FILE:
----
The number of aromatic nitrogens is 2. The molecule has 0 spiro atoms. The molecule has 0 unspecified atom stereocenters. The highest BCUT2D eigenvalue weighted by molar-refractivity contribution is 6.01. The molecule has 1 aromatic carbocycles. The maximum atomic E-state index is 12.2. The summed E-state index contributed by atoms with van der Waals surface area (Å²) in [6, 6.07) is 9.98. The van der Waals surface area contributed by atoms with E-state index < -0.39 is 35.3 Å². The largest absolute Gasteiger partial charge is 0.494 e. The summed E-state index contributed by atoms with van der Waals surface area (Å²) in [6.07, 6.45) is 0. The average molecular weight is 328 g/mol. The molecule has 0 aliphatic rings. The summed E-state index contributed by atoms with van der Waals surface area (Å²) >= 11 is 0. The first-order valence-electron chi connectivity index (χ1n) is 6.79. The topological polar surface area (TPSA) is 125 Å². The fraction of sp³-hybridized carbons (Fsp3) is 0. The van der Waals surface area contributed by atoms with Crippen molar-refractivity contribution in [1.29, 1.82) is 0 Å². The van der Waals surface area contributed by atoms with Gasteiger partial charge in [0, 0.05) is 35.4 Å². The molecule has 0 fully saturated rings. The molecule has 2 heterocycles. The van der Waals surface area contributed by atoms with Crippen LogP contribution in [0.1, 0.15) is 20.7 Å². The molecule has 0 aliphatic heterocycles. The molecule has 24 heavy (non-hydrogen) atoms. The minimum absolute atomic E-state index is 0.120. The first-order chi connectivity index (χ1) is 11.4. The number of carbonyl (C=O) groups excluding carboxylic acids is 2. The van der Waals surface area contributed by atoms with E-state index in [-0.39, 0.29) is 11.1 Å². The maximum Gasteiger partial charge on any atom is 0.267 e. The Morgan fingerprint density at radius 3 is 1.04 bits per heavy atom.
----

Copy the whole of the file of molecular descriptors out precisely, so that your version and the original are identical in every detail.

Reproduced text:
The number of aromatic nitrogens is 2. The molecule has 0 spiro atoms. The molecule has 0 unspecified atom stereocenters. The highest BCUT2D eigenvalue weighted by molar-refractivity contribution is 6.01. The molecule has 1 aromatic carbocycles. The maximum atomic E-state index is 12.2. The summed E-state index contributed by atoms with van der Waals surface area (Å²) in [6, 6.07) is 9.98. The van der Waals surface area contributed by atoms with E-state index < -0.39 is 35.3 Å². The largest absolute Gasteiger partial charge is 0.494 e. The summed E-state index contributed by atoms with van der Waals surface area (Å²) in [6.07, 6.45) is 0. The average molecular weight is 328 g/mol. The molecule has 0 aliphatic rings. The summed E-state index contributed by atoms with van der Waals surface area (Å²) >= 11 is 0. The first-order valence-electron chi connectivity index (χ1n) is 6.79. The topological polar surface area (TPSA) is 125 Å². The fraction of sp³-hybridized carbons (Fsp3) is 0. The van der Waals surface area contributed by atoms with Crippen molar-refractivity contribution in [1.29, 1.82) is 0 Å². The van der Waals surface area contributed by atoms with Gasteiger partial charge in [0, 0.05) is 35.4 Å². The molecule has 0 fully saturated rings. The molecule has 2 heterocycles. The van der Waals surface area contributed by atoms with Crippen LogP contribution in [0.1, 0.15) is 20.7 Å². The molecule has 0 aliphatic heterocycles. The molecule has 24 heavy (non-hydrogen) atoms. The minimum absolute atomic E-state index is 0.120. The first-order chi connectivity index (χ1) is 11.4. The number of carbonyl (C=O) groups excluding carboxylic acids is 2. The van der Waals surface area contributed by atoms with E-state index in [-0.39, 0.29) is 11.1 Å². The maximum Gasteiger partial charge on any atom is 0.267 e. The Morgan fingerprint density at radius 3 is 1.04 bits per heavy atom.